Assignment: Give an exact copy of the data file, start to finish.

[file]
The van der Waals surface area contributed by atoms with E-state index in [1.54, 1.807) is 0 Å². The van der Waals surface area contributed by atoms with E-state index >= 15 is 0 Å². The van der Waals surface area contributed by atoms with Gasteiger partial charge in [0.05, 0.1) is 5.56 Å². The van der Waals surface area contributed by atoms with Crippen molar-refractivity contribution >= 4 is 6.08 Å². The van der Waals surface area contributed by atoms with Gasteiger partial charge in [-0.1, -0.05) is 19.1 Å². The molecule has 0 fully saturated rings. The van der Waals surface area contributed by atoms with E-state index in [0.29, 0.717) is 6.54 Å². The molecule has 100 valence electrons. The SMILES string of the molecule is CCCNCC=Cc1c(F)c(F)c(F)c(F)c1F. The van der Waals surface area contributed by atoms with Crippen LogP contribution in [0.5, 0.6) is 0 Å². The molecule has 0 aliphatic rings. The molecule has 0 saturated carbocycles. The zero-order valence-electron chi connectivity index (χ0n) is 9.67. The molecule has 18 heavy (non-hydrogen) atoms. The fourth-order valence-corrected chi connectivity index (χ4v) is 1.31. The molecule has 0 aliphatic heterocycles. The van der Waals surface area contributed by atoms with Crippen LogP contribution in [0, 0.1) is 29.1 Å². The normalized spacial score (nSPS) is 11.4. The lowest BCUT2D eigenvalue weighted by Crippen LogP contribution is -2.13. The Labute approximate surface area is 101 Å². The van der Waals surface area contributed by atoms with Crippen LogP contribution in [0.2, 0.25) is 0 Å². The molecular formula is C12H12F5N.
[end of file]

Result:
The van der Waals surface area contributed by atoms with E-state index in [1.54, 1.807) is 0 Å². The van der Waals surface area contributed by atoms with E-state index >= 15 is 0 Å². The van der Waals surface area contributed by atoms with Gasteiger partial charge in [0.05, 0.1) is 5.56 Å². The van der Waals surface area contributed by atoms with Crippen molar-refractivity contribution >= 4 is 6.08 Å². The van der Waals surface area contributed by atoms with Gasteiger partial charge in [-0.1, -0.05) is 19.1 Å². The molecule has 0 fully saturated rings. The van der Waals surface area contributed by atoms with E-state index in [0.29, 0.717) is 6.54 Å². The molecule has 100 valence electrons. The SMILES string of the molecule is CCCNCC=Cc1c(F)c(F)c(F)c(F)c1F. The van der Waals surface area contributed by atoms with Crippen LogP contribution in [0.5, 0.6) is 0 Å². The molecule has 0 aliphatic rings. The molecule has 0 saturated carbocycles. The zero-order valence-electron chi connectivity index (χ0n) is 9.67. The molecule has 18 heavy (non-hydrogen) atoms. The fourth-order valence-corrected chi connectivity index (χ4v) is 1.31. The molecule has 0 aliphatic heterocycles. The van der Waals surface area contributed by atoms with Crippen LogP contribution in [0, 0.1) is 29.1 Å². The normalized spacial score (nSPS) is 11.4. The lowest BCUT2D eigenvalue weighted by Crippen LogP contribution is -2.13. The Labute approximate surface area is 101 Å². The van der Waals surface area contributed by atoms with Crippen LogP contribution in [0.2, 0.25) is 0 Å². The molecular formula is C12H12F5N.